News Briefs
Migual Mathis
Migual Mathis was invited to Washington, D.C. to take part in the first-ever National STEM Festival. He'll be attending Cornell University in the fall as a Biochemistry major.

Migual Mathis's love of science earned him an invitation to an exclusive event. Mathis was one of just 150 high school-aged students to be invited to participate in the first ever National STEM Festival in Washington, D.C. The purpose of the festival was to highlight and showcase student-led solutions which address critical global challenges.

Mathis is both a 12th grade student at the Syracuse Academy of Science and a full-time student at Onondaga Community College as part of the Early OCC program. It provides students the opportunity to begin earning college credits on a pathway toward their desired degree.

At the National STEM Festival, Mathis's presentation was titled Computational Assessment of Apigenin as a Protein-Based Therapeutic for MUC1. "One of the key points of the festival was to bring in student innovators. I was able to present my research to policy makers and U.S. Government officials," said Mathis.

"We were excited to welcome these student innovators to Washington, D.C. to learn how they apply science, technology, engineering, and math to solve pressing challenges that affect all our lives," said U.S. Department of Education Secretary Cindy Marten. "The student innovators represented STEM excellence, and the National STEM Festival was a showcase of the genius and inventiveness that lives within every student."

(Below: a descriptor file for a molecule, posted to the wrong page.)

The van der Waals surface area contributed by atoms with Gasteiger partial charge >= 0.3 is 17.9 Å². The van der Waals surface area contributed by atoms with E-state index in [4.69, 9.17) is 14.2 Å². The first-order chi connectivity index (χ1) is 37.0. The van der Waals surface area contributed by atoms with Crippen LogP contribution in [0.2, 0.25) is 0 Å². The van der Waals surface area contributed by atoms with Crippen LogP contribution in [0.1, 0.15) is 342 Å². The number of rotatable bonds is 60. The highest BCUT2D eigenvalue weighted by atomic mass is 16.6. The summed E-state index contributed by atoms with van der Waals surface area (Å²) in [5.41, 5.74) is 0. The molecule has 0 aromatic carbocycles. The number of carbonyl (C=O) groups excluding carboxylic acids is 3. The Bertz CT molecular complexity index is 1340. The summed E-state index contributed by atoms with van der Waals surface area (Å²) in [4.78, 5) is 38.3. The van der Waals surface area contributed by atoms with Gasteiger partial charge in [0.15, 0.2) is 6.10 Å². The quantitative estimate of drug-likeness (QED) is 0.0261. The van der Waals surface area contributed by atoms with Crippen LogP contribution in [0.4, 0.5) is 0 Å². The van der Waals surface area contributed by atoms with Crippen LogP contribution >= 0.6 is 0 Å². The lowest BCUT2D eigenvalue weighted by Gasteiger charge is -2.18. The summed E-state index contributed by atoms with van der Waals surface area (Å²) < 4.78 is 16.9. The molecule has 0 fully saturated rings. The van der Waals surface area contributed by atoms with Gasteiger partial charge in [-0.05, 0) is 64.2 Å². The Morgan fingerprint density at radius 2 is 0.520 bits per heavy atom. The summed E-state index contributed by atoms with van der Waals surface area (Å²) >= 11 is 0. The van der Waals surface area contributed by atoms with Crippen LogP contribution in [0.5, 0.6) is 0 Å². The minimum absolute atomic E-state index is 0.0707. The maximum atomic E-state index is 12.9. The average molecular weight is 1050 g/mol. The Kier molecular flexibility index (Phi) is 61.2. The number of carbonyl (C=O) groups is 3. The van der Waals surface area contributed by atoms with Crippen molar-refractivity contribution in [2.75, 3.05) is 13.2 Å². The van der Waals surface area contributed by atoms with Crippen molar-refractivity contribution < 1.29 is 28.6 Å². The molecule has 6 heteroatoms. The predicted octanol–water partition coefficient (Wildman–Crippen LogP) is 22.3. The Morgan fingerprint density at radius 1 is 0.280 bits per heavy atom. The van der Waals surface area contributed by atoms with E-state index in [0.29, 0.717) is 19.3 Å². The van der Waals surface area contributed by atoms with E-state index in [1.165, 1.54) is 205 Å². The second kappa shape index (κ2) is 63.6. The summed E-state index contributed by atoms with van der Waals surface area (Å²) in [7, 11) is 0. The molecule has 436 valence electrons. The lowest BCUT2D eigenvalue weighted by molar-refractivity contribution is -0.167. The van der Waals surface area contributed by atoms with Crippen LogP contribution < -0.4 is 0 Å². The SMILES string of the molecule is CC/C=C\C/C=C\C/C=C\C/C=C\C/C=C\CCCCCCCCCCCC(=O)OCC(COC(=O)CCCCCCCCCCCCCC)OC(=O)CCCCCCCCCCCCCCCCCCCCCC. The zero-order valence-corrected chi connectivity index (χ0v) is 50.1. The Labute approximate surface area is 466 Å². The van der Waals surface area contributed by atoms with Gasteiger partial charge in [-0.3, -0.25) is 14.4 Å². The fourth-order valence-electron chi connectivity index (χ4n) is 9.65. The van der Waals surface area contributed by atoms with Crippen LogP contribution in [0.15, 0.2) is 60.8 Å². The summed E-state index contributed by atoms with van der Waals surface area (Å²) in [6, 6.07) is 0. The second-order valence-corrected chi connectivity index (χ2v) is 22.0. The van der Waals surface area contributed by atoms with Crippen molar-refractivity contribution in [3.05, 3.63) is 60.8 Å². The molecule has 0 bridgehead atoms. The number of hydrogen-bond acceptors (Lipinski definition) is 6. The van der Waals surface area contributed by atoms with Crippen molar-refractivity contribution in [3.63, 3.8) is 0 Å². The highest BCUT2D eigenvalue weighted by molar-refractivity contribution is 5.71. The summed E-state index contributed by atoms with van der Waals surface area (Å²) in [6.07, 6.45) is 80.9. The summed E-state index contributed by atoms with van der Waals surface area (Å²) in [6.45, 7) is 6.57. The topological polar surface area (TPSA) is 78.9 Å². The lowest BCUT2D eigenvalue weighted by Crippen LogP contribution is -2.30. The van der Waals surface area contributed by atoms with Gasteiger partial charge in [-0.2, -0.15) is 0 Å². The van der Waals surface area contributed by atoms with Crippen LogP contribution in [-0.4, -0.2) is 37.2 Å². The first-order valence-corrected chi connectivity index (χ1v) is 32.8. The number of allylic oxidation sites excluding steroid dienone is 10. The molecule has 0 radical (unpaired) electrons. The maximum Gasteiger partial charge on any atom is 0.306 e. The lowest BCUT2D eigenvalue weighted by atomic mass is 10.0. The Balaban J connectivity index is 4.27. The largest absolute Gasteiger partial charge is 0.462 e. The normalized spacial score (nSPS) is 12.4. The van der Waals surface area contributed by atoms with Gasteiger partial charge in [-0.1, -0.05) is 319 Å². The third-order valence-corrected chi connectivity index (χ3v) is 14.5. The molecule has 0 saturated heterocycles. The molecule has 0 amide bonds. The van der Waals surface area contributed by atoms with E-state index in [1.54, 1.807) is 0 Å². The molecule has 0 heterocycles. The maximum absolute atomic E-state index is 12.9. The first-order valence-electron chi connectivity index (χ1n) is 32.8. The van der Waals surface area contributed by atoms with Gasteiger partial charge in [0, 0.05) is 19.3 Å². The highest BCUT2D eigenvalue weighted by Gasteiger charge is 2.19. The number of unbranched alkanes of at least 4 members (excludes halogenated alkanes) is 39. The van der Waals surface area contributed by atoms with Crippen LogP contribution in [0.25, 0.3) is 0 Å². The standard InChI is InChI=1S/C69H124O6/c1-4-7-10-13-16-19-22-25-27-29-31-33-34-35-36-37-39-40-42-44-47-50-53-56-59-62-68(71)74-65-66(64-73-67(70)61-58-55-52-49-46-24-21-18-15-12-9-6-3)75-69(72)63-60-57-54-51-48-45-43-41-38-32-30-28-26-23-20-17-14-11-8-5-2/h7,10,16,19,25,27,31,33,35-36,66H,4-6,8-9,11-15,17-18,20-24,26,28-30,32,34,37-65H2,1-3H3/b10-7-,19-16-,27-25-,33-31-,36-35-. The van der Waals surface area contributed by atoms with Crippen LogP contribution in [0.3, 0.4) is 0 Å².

Mathis began emerging on the national stage as a student at the Syracuse Academy of Science. He entered a class project into a area Science Fair, won first place, and earned a spot in an international science fair in Atlanta. "It really opened my eyes. I took it all in, met people there, especially students, and learned from what they did. The whole experience was very eye-opening."

During his junior year of high school, he attended the Syracuse Academy of Science by day and took a Biology class at OCC at night. This year, which is also his senior year of high school, he is a full-time OCC student. At the end of this semester he will have earned 36 college credits.

In the fall Mathis will be a Biochemistry major at Cornell University. "OCC has prepared me for my academic journey into higher education. It really prepared me for science competitions too. I've taken classes that gave me information I could use in my research."

Onondaga Community College